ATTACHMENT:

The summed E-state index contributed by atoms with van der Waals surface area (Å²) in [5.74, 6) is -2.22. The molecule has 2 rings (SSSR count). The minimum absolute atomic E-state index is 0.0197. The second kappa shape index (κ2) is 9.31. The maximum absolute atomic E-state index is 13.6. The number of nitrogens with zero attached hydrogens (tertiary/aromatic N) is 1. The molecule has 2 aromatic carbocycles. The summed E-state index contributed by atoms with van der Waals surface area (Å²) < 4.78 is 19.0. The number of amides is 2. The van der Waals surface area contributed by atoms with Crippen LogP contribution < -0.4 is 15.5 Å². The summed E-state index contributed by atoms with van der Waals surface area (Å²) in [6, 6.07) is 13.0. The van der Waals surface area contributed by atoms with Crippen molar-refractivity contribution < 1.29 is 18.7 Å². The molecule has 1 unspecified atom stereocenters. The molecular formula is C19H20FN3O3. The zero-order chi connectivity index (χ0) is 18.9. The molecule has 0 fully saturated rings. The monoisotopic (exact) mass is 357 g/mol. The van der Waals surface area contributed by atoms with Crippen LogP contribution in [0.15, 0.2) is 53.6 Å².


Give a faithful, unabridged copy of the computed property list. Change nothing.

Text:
The summed E-state index contributed by atoms with van der Waals surface area (Å²) in [5.74, 6) is -2.22. The molecule has 2 rings (SSSR count). The minimum absolute atomic E-state index is 0.0197. The second kappa shape index (κ2) is 9.31. The maximum absolute atomic E-state index is 13.6. The number of nitrogens with zero attached hydrogens (tertiary/aromatic N) is 1. The molecule has 2 aromatic carbocycles. The summed E-state index contributed by atoms with van der Waals surface area (Å²) < 4.78 is 19.0. The number of amides is 2. The van der Waals surface area contributed by atoms with Crippen LogP contribution < -0.4 is 15.5 Å². The summed E-state index contributed by atoms with van der Waals surface area (Å²) in [6, 6.07) is 13.0. The van der Waals surface area contributed by atoms with Crippen molar-refractivity contribution < 1.29 is 18.7 Å². The molecule has 1 unspecified atom stereocenters. The molecular formula is C19H20FN3O3. The zero-order chi connectivity index (χ0) is 18.9. The molecule has 0 fully saturated rings. The monoisotopic (exact) mass is 357 g/mol. The van der Waals surface area contributed by atoms with Crippen LogP contribution in [0.15, 0.2) is 53.6 Å².